Via CIDRAP, Lisa Schnirring writes: Officials report 2 more H7N9 cases, list deaths at 112. After describing the cases, she goes on to say:
China's government hasn't publicly released any overall H7N9 illness and death numbers since last spring, but it has kept Hong Kong's Centre for Health Protection and other groups updated on the number of infections and other details about the outbreak.
Groups including FluTrackers have kept a close count of the illnesses, but the number of fatalities is murky, because many of the patients have been hospitalized with severe pneumonia, with lengthy stays in intensive care units, which makes tracking outcomes difficult.
However, new information today on the number of cases and deaths came from three official sources. A report from the World Health Organization (WHO) said that, since February 2013, 355 cases with 112 deaths have been reported. The information was in a technical report that accompanied the WHO's recommendation on seasonal flu vaccine strains.
In addition, FluTrackers found reports in Chinese from the country's agriculture ministry and Xinhua, the state news agency, that listed the number of illnesses as 347 and put the number of deaths at 109.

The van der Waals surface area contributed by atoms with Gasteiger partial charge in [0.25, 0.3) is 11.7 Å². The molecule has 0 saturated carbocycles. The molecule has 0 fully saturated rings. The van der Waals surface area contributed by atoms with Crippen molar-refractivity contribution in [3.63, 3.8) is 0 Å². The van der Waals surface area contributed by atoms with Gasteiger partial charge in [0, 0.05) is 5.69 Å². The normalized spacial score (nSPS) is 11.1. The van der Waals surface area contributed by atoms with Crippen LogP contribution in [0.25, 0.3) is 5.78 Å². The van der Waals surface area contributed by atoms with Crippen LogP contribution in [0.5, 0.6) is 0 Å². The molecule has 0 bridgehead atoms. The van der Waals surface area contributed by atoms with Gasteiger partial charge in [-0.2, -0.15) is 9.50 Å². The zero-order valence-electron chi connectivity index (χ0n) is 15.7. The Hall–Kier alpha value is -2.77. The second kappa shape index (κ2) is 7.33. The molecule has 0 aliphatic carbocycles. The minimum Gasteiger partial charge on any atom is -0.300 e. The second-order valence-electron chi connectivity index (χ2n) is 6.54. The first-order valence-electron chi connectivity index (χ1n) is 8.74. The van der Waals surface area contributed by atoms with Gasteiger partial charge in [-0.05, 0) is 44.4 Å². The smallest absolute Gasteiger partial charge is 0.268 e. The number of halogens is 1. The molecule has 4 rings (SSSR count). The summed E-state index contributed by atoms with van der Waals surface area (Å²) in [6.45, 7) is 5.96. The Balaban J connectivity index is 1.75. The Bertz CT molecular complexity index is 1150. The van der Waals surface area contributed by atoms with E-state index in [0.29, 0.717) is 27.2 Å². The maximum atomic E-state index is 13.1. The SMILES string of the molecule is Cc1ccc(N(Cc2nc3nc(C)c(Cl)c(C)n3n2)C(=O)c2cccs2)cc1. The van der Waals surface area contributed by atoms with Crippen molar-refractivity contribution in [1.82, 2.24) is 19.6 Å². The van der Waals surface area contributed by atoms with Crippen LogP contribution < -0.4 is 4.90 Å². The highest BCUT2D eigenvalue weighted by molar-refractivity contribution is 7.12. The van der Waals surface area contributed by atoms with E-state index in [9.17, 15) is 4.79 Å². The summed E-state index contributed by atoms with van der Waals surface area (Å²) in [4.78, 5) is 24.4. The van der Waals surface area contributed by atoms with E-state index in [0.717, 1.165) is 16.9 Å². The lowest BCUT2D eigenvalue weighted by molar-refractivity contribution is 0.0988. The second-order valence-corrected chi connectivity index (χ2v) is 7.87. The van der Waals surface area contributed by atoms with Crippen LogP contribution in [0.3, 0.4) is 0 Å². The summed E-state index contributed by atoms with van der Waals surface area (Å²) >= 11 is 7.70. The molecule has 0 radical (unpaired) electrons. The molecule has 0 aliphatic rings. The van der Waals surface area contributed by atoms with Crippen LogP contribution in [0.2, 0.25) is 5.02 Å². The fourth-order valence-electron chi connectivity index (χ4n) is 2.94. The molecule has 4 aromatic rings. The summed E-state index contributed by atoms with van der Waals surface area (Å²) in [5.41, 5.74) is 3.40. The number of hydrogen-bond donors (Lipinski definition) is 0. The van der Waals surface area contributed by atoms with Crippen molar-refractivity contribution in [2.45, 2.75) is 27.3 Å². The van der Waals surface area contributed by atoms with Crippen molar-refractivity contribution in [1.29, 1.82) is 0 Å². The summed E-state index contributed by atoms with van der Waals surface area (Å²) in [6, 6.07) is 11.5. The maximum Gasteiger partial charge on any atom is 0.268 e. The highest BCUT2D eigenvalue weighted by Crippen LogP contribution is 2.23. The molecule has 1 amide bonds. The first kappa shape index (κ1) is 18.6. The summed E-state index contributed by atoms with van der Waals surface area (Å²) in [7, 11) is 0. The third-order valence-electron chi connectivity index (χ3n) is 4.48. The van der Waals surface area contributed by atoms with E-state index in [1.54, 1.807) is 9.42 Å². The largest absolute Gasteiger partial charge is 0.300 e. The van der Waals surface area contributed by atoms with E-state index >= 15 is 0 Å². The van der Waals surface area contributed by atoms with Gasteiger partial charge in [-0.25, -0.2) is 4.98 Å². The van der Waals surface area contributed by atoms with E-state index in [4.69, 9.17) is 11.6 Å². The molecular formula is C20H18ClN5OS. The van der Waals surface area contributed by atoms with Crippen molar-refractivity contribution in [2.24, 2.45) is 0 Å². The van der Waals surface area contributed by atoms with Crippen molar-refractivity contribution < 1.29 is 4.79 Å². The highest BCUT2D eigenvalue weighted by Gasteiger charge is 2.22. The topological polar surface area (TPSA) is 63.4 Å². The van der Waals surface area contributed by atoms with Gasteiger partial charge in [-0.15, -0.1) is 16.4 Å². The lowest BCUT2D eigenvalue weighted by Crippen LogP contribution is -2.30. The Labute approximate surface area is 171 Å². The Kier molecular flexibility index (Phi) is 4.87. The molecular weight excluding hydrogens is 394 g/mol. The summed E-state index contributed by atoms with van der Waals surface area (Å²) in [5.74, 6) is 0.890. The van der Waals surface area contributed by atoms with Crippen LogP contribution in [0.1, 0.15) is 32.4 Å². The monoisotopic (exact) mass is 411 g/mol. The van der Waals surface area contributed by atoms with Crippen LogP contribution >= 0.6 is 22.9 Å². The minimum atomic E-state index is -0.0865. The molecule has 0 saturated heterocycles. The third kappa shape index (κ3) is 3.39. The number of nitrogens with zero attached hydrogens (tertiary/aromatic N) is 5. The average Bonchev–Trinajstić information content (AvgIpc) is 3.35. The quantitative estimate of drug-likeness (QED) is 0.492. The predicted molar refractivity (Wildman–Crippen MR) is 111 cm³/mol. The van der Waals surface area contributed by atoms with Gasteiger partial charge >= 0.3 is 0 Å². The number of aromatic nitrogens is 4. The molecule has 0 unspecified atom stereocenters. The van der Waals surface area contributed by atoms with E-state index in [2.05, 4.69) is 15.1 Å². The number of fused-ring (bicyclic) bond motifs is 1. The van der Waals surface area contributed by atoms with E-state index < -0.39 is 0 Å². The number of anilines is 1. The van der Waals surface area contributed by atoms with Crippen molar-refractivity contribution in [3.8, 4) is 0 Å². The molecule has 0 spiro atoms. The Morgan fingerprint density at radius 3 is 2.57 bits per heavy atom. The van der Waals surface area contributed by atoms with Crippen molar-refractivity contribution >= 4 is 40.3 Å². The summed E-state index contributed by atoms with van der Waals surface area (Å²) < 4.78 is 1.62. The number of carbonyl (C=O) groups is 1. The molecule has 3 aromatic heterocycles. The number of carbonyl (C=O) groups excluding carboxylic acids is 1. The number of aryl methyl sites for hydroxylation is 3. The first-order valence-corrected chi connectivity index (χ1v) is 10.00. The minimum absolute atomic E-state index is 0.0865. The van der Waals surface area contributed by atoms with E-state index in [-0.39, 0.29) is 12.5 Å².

Accurate numbers for illnesses and deaths are needed to calculate the case-fatality ratio (CFR), one measure health officials use to assess risk.
The European Centre for Disease Prevention and Control (ECDC) said in a Feb 7 risk assessment that the number of deaths in the H7N9 outbreak is not systematically reported to WHO or ECDC, but that at least 63 patients were known to have died. The ECDC put the CFR at 20.5%.
Using the WHO's numbers, the CFR would be about 31.5%, which is fairly close to the 28% CFR from last May as the first wave of infections was winding down, when China was reporting 132 cases and 37 deaths.
However, health officials recently urged caution in interpreting the CFR for the second wave, which initially seemed to be lower than during the first wave, because many of the patients were still hospitalized, some with severe infections.